Tuesday, 6 March 2012

Patient experience: moving centre stage

For everyone who uses the health system experience of care is an important outcome, for some the phrase “the experience is the outcome” is literally true. Patient experience is one of the five overarching domains of the NHS Outcomes Framework that sets the big picture agenda for health.

A working definition of patient experience to guide its measurement across the NHS has recently been agreed by the NHS National Quality Board:

Respect for patient-centred values, preferences, and expressed needs, including: cultural issues; the dignity, privacy and independence of patients and service users; an awareness of quality-of-life issues; and shared decision making;
Coordination and integration of care across the health and social care system;
Information, communication, and education on clinical status, progress, prognosis, and processes of care in order to facilitate autonomy, self-care and health promotion;
Physical comfort including pain management, help with activities of daily living, and clean and comfortable surroundings;
Emotional support and alleviation of fear and anxiety about such issues as clinical status, prognosis, and the impact of illness on patients, their families and their finances;
Welcoming the involvement of family and friends, on whom patients and service users rely, in decision-making and demonstrating awareness and accommodation of their needs as care-givers;
Transition and continuity as regards information that will help patients care for themselves away from a clinical setting, and coordination, planning, and support to ease transitions;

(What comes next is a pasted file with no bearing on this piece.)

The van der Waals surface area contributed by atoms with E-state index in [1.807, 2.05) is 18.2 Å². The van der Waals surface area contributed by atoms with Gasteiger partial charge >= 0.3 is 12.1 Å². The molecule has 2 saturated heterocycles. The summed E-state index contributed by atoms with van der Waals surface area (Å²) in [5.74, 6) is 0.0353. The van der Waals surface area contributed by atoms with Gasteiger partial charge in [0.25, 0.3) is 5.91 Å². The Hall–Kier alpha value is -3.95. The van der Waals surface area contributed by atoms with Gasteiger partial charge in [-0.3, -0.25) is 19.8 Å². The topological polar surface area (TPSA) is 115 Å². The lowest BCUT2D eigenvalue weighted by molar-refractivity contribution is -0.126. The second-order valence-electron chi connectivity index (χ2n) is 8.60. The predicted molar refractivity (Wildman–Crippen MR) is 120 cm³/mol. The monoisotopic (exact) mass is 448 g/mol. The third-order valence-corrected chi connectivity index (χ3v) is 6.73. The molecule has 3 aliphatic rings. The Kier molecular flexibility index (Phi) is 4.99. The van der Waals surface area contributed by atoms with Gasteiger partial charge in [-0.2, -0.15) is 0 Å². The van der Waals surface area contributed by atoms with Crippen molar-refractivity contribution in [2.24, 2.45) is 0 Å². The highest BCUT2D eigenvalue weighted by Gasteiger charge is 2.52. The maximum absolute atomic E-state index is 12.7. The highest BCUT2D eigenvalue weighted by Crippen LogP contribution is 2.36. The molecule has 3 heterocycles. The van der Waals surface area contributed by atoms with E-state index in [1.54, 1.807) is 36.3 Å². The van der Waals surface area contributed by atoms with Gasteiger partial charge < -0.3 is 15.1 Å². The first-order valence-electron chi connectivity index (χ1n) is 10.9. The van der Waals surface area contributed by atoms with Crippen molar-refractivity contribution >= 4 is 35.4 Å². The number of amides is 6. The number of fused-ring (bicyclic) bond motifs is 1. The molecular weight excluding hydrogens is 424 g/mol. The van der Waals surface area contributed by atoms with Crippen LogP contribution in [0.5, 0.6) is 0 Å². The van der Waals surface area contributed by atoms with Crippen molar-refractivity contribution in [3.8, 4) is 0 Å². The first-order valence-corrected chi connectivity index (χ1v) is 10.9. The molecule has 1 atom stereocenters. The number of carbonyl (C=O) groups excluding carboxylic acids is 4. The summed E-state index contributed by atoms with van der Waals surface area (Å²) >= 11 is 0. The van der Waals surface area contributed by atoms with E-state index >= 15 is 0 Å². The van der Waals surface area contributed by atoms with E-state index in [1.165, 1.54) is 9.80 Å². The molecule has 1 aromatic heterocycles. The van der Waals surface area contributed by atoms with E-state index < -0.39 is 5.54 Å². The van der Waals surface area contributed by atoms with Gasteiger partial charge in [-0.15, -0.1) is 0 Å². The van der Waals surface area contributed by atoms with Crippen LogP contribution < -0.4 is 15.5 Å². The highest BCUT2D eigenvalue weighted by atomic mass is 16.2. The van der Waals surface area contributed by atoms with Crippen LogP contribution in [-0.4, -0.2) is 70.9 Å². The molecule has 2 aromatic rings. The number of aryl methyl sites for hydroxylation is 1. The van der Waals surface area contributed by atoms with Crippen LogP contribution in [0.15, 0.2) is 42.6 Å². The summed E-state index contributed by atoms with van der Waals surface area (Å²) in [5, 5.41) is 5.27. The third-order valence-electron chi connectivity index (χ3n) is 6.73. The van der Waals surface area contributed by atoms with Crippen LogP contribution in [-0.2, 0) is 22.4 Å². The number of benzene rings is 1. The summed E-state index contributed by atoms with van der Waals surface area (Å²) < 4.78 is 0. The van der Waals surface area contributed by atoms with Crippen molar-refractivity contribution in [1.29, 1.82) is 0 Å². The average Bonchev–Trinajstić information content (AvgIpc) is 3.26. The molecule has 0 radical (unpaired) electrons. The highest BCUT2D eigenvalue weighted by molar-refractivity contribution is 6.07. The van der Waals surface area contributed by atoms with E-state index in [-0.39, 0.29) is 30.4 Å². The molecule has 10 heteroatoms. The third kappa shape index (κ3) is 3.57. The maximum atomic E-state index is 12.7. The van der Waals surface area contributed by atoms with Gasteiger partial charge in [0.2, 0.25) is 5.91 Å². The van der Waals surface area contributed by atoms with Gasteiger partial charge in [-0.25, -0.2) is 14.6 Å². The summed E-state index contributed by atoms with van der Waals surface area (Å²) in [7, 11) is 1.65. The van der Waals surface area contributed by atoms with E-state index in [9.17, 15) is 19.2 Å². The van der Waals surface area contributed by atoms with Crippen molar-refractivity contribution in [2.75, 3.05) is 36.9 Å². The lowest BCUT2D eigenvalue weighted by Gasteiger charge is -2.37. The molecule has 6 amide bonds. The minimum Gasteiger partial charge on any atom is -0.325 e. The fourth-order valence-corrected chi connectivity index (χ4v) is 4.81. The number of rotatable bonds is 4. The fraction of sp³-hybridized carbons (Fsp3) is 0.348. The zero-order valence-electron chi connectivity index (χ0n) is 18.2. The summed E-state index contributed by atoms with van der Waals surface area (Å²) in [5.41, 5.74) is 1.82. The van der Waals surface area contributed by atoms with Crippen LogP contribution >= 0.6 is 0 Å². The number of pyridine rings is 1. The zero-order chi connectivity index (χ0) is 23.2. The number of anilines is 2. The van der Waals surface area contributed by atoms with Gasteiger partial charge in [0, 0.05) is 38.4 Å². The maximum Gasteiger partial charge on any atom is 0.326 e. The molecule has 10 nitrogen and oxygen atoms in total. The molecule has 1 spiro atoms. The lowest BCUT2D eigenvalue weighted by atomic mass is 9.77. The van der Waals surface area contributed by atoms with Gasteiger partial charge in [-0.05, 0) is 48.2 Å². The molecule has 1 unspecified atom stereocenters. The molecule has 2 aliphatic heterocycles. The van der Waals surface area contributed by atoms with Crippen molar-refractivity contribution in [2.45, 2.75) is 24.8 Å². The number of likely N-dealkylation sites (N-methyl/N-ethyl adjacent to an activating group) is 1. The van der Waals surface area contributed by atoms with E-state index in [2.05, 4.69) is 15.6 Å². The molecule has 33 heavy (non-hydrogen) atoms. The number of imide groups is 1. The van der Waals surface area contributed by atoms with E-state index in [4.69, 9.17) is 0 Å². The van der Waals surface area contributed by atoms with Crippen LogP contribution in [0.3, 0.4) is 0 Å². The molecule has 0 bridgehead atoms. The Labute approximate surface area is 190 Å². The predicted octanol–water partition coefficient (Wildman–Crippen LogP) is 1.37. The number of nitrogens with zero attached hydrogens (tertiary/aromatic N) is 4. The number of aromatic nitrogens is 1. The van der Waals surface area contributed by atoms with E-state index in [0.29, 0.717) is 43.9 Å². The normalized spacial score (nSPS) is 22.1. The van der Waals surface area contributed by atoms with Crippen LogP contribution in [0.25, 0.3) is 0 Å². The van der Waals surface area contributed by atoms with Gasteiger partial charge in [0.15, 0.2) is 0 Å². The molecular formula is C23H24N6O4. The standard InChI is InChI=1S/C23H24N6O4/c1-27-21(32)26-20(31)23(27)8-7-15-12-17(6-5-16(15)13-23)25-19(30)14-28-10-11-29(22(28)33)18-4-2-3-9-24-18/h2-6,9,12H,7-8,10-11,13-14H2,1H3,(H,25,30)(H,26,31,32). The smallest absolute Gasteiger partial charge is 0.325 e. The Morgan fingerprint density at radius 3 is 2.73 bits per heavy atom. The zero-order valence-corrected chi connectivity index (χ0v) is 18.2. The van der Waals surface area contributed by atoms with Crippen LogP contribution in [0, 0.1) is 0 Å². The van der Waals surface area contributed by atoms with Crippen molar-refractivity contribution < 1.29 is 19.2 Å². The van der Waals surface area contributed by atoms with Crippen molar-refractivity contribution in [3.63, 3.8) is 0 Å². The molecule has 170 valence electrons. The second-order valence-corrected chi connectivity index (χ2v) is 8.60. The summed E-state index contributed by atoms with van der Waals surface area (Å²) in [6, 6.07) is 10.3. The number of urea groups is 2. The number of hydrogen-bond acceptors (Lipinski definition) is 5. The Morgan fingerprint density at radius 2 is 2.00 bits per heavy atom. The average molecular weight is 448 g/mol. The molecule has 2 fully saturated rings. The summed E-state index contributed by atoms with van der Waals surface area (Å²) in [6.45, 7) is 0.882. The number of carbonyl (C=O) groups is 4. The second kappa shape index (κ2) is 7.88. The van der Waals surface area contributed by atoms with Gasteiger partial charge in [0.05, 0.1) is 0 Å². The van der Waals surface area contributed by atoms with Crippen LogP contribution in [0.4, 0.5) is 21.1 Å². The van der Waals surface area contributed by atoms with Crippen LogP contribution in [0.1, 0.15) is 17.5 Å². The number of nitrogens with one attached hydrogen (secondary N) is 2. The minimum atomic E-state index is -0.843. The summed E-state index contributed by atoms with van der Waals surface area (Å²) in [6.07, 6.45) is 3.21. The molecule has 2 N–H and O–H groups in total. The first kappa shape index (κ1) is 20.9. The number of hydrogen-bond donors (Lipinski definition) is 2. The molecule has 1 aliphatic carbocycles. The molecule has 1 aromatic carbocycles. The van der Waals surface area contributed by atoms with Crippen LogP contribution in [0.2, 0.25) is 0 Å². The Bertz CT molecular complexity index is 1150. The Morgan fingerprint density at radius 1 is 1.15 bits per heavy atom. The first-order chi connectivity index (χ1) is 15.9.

Access to care with attention for example, to time spent waiting for admission or time between admission and placement in a room in an in-patient setting, and waiting time for an appointment or visit in the out-patient, primary care or social care setting.

The National Institute for Health and Clinical Excellence have also just produced a clinical guideline (NICE clinical guideline 138) on improving the experience of care for people using adult NHS services. For anyone who has been watching the debate about the risks and benefits of breast cancer screening, is involved in explaining risk or has had their own risks explained to them, the sections on shared decision making and principles to be used when discussing risk, such as using natural frequency (for example 10 in 100) rather than percentage (10%) and importance of using absolute as opposed to relative risk (for example the risk of an event increases from 1 in 1000 to 2 in 1000, rather than “the risk of the event doubles”) will be of great interest.

The NHS Institute for Innovation and Improvement launched a complete guide to improving patient experience; “Transforming patient experience, the essential guide” containing a range of examples, research evidence and tools for developing the evidence based for measuring and improving patient experience. This guide covers patients being involved the design of services which is a right under the NHS constitution, as well how patients and carers, healthcare professionals and managers can start to transform how people using the service and those providing the service work together to achieve better outcomes.